The useless IMF formula has no borders and no continents. It is like a worldwide epidemic. In 2010, it treated Greece’s debt with an iron fist. In a short time, the country lost ¼ of its GDP, unemployment jumped to 22.5%, wages dropped by 25%, and Greece’s debt has not been fixed to this day.

In practice, the IMF never solves the crises it should mitigate. It acts as an eighteenth-century physician who prescribes bleeding for almost every disease. In short, the medicine kills the patient rather than cure it.

The current case of Argentina is emblematic: in the fourth quarter of last year, after a $ 56 billion loan, the economy declined 6.2%. Since it was no use, what did the IMF do? It demanded a new fiscal crunch and provoked the exact opposite of what it claims to mean with its “help”: it undermined the confidence of producers and the market.

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Political criteria govern IMF interventions. While cutting credit to Cristina Kirchner’s government, on Macri’s arrival they immediately reinstated the financing lines, including the payment of debts with the so-called vulture funds.

The goal was clear: to support Macri and bring him to a quiet reelection this year. They found the donkeys in the water. At this point, Macri is already set to leave Casa Rosada and hand over the government to the opposition.

The newest IMF fiasco in the Latin American crisis lab is Ecuador. In this case, the fund seems disposed to everything. After two years of relentless imposition of neoliberal policies, a people who had experienced a period of great economic and social achievement with the government of Rafael Correa got tired and took to the streets. Led by thousands of indigenous people, who make up 25 percent of the country’s population, the Ecuadorian people said no to an inhuman, IMF-inspired package downloaded by Lenin Moreno’s government: subsidy cuts and a 123% increase in fuel, labor counter-reform which has extinguished historical rights, state funds dilapidation and an abrupt rise in unemployment and poverty.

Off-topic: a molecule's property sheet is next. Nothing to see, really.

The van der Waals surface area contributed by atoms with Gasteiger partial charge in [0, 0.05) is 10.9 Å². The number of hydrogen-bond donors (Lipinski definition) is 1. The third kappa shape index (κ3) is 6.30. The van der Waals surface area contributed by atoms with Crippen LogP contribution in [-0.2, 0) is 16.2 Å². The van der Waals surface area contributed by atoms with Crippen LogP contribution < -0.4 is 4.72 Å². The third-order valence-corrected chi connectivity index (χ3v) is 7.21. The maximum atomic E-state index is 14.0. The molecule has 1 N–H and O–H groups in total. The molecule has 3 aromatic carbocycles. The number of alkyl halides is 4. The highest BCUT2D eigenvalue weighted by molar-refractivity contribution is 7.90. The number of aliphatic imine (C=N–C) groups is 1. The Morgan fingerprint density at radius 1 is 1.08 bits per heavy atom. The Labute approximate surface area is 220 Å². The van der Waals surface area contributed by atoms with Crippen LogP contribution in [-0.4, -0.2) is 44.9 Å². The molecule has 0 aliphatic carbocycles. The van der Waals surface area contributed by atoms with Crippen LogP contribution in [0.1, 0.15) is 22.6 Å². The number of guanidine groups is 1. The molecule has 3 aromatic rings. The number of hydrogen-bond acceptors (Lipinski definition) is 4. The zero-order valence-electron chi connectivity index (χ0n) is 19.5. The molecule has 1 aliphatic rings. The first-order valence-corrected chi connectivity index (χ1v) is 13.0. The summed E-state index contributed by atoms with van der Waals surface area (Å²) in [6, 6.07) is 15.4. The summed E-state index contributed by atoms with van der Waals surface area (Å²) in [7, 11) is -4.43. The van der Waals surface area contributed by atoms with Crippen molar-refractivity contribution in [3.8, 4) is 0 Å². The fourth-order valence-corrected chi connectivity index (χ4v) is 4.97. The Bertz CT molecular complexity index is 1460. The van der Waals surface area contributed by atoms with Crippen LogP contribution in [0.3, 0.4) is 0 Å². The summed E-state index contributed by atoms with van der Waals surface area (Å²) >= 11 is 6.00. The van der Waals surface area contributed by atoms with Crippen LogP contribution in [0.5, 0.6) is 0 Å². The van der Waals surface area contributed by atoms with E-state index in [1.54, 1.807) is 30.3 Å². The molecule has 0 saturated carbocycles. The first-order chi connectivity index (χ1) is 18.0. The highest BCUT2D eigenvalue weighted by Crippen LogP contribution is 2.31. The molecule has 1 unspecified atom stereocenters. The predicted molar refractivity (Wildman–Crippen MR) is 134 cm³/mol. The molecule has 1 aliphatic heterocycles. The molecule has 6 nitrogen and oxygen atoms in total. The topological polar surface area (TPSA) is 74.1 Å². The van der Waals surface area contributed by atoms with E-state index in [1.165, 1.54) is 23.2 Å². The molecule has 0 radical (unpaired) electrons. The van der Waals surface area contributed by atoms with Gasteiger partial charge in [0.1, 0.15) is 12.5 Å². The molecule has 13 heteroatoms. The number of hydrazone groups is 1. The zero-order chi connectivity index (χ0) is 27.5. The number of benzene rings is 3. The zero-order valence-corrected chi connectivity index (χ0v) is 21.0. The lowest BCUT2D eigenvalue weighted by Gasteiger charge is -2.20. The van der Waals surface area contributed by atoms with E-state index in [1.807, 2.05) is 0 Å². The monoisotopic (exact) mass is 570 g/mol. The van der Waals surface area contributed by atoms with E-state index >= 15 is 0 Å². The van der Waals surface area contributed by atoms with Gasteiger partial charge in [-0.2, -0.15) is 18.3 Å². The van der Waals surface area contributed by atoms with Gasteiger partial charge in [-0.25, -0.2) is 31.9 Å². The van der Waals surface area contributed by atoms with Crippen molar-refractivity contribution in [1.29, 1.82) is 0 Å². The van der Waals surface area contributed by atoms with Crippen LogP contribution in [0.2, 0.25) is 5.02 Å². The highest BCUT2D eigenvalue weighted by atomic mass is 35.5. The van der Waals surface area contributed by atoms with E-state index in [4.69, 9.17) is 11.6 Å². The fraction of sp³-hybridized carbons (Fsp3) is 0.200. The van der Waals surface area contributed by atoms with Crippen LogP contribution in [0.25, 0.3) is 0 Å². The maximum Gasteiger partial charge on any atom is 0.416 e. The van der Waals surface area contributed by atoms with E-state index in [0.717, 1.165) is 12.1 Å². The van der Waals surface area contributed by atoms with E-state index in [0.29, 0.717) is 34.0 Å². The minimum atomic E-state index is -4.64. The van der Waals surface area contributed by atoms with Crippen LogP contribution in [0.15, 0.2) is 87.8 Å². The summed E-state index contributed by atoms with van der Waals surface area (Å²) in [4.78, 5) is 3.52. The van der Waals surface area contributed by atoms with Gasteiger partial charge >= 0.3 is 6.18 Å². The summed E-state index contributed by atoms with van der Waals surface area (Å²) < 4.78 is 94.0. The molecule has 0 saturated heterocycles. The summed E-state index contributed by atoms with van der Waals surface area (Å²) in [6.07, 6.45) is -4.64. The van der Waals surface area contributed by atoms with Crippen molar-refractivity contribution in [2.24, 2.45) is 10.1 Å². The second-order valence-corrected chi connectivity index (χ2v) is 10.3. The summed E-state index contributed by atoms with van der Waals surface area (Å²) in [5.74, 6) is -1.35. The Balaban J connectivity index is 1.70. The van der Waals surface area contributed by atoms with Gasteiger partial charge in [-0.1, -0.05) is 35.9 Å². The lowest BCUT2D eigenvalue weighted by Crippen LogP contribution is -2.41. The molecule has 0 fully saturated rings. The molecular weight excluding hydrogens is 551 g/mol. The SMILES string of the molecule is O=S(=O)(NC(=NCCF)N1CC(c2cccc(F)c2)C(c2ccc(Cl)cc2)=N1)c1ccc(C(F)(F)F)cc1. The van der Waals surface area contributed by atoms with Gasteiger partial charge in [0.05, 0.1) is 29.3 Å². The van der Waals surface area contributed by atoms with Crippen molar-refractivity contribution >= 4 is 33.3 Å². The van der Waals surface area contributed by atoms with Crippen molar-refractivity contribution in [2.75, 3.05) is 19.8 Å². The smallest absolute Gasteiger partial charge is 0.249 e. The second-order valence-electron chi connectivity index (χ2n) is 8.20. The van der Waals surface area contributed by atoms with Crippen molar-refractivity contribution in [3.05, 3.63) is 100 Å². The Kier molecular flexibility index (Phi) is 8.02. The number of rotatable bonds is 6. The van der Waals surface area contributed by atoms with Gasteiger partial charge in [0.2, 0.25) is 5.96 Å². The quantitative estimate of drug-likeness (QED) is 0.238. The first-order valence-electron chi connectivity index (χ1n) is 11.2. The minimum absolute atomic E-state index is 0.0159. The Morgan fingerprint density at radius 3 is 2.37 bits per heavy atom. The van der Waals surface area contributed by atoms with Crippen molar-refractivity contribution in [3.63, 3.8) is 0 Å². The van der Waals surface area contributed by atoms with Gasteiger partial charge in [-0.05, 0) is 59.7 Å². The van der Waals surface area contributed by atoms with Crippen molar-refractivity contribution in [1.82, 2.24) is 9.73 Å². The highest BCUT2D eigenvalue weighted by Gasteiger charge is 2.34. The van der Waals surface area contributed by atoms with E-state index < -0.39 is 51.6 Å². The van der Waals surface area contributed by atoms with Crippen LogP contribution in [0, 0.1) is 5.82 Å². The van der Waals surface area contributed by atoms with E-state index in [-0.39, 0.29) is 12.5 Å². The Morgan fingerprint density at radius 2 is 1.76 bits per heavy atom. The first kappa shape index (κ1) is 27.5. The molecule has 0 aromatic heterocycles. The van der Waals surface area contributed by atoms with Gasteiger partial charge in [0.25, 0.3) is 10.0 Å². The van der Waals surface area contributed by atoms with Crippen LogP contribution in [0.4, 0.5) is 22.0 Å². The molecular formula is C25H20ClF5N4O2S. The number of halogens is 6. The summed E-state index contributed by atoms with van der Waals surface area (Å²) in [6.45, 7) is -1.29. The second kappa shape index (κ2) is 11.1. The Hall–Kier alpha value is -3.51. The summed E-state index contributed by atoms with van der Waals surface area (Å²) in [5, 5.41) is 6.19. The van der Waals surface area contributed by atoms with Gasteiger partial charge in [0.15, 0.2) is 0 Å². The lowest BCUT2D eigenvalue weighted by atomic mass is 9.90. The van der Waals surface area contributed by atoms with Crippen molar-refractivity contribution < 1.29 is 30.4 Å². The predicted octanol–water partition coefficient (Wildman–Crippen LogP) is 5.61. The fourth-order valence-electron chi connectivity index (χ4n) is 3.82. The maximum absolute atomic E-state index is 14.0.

The environment in Ecuador is grave, as the government’s reaction is the most brutal repression of all time. Even so, the president had to flee the capital and the people on the streets shout, one of his slogans: “We will only leave here when the IMF leaves.”

What the Citizen Revolution Movement denounces is very serious, formed by progressive party leaders of former President Rafael Correa: “Ecuador is becoming, under the auspices of the IMF and Lenin Moreno, a dictatorship that practices state terrorism.

The Citizen Revolution Movement called on the OAS Human Rights Commission to take precautionary measures to prevent irreparable damage to the life, liberty and personal integrity of the deputies, the governor of Pichincha, the province of which Quito is the capital, and the Executive Secretary. This is because the Lenin Moreno administration attempts to manipulate and falsify reality by attributing to the opposition movement the disastrous effects of its neoliberal policy and adherence to IMF prescriptions. For this reason, they arrested the governor and also the Executive Secretary, pursue former President Rafael Correa, who had to request asylum in Belgium, former Foreign Minister Ricardo Patiño, Congresswoman Gabriela Rivadeneira, and fiercely repress militants who rise up against the folly of the government and the IMF.

The OAS must take a stand and take action against the Moreno government’s harassment and repressive actions, which are a full demonstration of disrespect for human rights and the foundations of the rule of law.

Source URL: Dilma Rousseff Blog

Translated by JRE/EF

Dilma Rousseff

Dilma Vana Rousseff is a Brazilian economist and politician who served as the 36th president of Brazil, holding the position from 2011 until her impeachment and removal from office on 31 August 2016.

Dilma Rousseff

Dilma Vana Rousseff is a Brazilian economist and politician who served as the 36th president of Brazil, holding the position from 2011 until her impeachment and removal from office on 31 August 2016.